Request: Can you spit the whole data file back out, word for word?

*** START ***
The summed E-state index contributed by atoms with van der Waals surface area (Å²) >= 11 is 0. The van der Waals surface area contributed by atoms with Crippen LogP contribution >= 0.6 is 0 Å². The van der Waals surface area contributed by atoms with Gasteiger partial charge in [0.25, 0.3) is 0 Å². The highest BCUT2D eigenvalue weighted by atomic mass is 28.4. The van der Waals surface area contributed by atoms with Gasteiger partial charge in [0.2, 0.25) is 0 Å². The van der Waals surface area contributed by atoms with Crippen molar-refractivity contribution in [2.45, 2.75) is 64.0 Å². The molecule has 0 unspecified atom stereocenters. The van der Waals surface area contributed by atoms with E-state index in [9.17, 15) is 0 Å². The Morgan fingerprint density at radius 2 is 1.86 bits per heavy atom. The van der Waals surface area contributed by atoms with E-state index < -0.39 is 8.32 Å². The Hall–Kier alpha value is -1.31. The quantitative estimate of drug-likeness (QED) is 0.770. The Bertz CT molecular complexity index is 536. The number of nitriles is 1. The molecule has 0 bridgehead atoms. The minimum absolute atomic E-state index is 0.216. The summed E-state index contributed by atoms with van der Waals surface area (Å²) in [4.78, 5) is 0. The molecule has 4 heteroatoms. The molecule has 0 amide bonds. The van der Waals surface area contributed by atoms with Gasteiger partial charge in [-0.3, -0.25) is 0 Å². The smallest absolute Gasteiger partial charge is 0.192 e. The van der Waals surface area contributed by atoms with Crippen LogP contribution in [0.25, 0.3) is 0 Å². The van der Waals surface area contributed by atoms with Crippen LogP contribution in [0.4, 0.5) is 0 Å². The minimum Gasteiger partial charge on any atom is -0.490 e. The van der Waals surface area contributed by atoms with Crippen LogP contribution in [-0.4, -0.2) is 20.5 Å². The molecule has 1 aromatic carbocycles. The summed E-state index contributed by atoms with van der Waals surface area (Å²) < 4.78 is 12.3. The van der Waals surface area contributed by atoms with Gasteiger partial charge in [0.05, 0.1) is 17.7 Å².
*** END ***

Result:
The summed E-state index contributed by atoms with van der Waals surface area (Å²) >= 11 is 0. The van der Waals surface area contributed by atoms with Crippen LogP contribution >= 0.6 is 0 Å². The van der Waals surface area contributed by atoms with Gasteiger partial charge in [0.25, 0.3) is 0 Å². The highest BCUT2D eigenvalue weighted by atomic mass is 28.4. The van der Waals surface area contributed by atoms with Gasteiger partial charge in [0.2, 0.25) is 0 Å². The van der Waals surface area contributed by atoms with Crippen molar-refractivity contribution in [2.45, 2.75) is 64.0 Å². The molecule has 0 unspecified atom stereocenters. The van der Waals surface area contributed by atoms with E-state index in [9.17, 15) is 0 Å². The Morgan fingerprint density at radius 2 is 1.86 bits per heavy atom. The van der Waals surface area contributed by atoms with E-state index < -0.39 is 8.32 Å². The Hall–Kier alpha value is -1.31. The quantitative estimate of drug-likeness (QED) is 0.770. The Bertz CT molecular complexity index is 536. The number of nitriles is 1. The molecule has 0 bridgehead atoms. The minimum absolute atomic E-state index is 0.216. The summed E-state index contributed by atoms with van der Waals surface area (Å²) in [4.78, 5) is 0. The molecule has 4 heteroatoms. The molecule has 0 amide bonds. The van der Waals surface area contributed by atoms with Gasteiger partial charge in [-0.3, -0.25) is 0 Å². The smallest absolute Gasteiger partial charge is 0.192 e. The van der Waals surface area contributed by atoms with Crippen LogP contribution in [0.25, 0.3) is 0 Å². The van der Waals surface area contributed by atoms with Crippen LogP contribution in [0.4, 0.5) is 0 Å². The minimum Gasteiger partial charge on any atom is -0.490 e. The van der Waals surface area contributed by atoms with Crippen LogP contribution in [-0.4, -0.2) is 20.5 Å². The molecule has 1 aromatic carbocycles. The summed E-state index contributed by atoms with van der Waals surface area (Å²) < 4.78 is 12.3. The van der Waals surface area contributed by atoms with Gasteiger partial charge in [0.05, 0.1) is 17.7 Å².